to the Alene and Allen F. Smith Chair at the law school. I was fortunate
to have had Allen Smith as my real property professor in my first year
3. YALE KAMISAR, WAYNE R. LAFAVE, & JEROLD ISRAEL. MODERN CRIMI-
NAL PROCEDURE, is now in its 8th Edition.
4. See Jerold Israel, Criminal Procedure,The Burger Court, and the Legacy of the
Warren Court, 75 MICH. L. REv. 1319 (1977).
5. A second reward has been co-authoring a casebook with Jerry and Professor El-
len Podgor of Georgia State University: JEROLD ISRAEL, ELLEN PODGOR, & PAUL
BORMAN, WHrrE COLLAR CRIME (1996).
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at law school. He was an outstanding professor and was beloved by his
students. Jerry has followed in his tradition.
In all of the twenty-seven years that I have known Jerry, I have
never heard him utter an angry word or even seen him turn his face into
a mean scowl. Even when we would talk about sports, after the Michi-
gan football team had been blown out the previous Saturday, Jerry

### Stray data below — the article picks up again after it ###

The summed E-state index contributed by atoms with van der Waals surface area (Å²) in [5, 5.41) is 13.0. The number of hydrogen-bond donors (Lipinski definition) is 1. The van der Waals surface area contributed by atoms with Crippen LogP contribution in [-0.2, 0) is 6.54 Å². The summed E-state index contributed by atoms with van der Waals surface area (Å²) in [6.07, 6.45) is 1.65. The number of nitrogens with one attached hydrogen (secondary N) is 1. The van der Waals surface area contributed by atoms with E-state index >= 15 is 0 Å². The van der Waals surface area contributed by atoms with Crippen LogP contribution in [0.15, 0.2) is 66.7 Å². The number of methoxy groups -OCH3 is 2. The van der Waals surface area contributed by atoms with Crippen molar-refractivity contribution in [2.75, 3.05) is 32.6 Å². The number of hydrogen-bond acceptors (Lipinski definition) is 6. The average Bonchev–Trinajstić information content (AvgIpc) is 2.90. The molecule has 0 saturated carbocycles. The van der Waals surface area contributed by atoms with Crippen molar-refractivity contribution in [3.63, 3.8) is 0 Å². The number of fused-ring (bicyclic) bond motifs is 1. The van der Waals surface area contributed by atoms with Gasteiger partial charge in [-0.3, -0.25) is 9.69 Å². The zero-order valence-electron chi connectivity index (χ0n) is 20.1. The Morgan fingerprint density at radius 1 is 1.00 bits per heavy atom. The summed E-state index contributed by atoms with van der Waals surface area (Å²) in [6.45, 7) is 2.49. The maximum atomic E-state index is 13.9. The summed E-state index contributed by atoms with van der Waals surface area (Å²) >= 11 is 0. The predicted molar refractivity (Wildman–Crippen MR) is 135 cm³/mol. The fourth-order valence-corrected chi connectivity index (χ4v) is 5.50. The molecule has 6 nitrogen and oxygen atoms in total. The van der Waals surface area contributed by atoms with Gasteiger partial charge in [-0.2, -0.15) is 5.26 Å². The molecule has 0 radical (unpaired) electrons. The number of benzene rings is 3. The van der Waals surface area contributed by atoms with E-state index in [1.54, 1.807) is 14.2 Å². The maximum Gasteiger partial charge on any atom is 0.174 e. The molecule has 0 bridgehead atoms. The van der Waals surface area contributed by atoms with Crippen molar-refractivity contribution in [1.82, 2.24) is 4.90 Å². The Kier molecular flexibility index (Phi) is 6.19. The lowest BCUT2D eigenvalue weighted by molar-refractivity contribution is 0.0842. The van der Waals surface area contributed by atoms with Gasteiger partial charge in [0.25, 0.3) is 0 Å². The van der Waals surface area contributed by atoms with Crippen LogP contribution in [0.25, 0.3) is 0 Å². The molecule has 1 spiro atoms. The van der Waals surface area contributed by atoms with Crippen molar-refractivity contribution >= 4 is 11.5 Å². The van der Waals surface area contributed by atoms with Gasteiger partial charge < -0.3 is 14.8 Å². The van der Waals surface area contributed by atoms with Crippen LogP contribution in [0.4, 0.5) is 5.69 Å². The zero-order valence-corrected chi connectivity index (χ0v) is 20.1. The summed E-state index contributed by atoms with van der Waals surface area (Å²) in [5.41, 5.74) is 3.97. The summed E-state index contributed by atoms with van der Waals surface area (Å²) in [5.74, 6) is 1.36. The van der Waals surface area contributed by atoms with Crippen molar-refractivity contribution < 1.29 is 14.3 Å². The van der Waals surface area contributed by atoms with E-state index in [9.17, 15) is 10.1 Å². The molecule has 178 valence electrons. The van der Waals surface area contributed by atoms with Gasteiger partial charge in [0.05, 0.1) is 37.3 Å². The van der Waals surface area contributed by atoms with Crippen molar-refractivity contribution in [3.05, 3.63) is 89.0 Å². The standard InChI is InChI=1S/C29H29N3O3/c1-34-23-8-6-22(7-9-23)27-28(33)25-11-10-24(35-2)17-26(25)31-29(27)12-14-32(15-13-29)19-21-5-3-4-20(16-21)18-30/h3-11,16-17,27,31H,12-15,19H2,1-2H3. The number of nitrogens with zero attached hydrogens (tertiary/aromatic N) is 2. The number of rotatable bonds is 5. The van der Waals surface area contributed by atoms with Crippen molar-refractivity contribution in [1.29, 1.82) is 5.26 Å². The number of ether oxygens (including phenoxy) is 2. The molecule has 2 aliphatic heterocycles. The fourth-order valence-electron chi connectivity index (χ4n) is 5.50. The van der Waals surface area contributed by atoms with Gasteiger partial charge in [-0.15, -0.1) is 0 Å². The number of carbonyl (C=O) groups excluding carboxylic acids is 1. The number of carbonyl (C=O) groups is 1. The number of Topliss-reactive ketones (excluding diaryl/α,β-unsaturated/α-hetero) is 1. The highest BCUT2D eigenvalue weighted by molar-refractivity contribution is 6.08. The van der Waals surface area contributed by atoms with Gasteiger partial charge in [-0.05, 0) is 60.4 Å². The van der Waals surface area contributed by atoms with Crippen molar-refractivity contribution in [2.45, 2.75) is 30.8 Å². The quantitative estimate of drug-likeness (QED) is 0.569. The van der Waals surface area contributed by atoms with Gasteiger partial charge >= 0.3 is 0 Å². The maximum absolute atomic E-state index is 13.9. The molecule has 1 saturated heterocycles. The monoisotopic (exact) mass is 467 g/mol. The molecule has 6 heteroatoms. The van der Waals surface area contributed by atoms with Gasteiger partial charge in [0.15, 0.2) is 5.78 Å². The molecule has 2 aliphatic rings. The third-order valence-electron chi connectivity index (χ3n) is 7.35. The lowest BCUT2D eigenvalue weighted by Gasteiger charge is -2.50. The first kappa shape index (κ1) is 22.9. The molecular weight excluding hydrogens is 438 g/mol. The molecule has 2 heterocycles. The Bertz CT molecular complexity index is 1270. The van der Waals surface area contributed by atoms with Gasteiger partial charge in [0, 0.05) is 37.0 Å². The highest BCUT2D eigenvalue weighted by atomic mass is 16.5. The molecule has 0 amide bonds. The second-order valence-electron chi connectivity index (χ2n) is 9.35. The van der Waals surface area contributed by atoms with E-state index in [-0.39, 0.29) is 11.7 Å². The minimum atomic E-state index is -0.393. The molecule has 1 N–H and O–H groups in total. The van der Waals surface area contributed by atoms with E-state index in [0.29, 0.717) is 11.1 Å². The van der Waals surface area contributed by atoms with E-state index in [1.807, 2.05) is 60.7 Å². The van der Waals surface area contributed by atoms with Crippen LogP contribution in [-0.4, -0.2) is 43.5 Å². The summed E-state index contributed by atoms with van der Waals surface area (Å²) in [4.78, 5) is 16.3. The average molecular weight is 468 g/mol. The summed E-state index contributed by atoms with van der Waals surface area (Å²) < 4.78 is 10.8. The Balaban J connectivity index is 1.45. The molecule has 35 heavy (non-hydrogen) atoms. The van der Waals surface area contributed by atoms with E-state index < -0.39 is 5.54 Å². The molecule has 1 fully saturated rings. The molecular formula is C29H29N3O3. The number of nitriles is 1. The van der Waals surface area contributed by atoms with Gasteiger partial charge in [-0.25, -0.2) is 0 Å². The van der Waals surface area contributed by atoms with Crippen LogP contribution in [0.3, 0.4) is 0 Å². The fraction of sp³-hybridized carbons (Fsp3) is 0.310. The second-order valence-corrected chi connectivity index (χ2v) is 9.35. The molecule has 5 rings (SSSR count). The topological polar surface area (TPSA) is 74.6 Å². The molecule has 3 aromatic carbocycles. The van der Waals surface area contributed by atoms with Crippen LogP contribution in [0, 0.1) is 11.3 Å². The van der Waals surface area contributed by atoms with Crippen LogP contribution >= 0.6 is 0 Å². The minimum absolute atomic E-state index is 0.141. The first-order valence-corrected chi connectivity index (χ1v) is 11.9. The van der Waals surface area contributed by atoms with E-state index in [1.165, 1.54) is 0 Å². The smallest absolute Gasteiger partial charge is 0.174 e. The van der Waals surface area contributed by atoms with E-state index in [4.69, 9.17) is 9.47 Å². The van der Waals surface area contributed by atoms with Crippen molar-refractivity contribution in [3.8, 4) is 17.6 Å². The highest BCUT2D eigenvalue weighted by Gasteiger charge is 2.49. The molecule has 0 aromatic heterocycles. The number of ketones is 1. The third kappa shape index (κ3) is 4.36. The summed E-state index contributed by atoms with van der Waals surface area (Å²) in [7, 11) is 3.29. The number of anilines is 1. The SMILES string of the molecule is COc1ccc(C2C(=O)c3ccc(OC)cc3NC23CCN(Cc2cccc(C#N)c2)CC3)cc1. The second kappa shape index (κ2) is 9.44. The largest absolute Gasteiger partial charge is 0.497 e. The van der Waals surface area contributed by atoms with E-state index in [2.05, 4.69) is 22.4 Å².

would never utter a harsh word about any of the coaches or the players.
And these days, that's being a real gentleman.
Jerry has opinions, principles and standards, and he doesn't com-
promise or hide them. But he has never taken the low road to make or
score a point. That is why he is respected and admired by all who know
him. My respect for Jerry also extends to his family. One of the benefits
of working with Jerry has been spending time with him and his wife
Tanya and attending the weddings of two of his children.
Jerry's move from Ann Arbor to Florida - to an endowed chair at
the University of Florida Law School at Gainesville - hardly means he
is ready for the rocker and the Centrum Silver. The best evidence that
the mind does not atrophy after moving to Gainesville is Jerry's next-
door neighbor at the Florida Law School, Professor Francis Allen. A re-
tired Michigan Law Dean and Professor, Frank Allen, who is senior to
Jerry by 15 years, has just authored an outstanding book: The Habits of
Legality: CriminalJustice and the Rule of Law.
There remains much for Jerry to do in addition to teaching, updat-
ing his many casebooks and treatises, and cherishing his new role as a
grandfather. My bold suggestion is that Jerry should consider authoring
a law review article updating his earlier article which compared the im-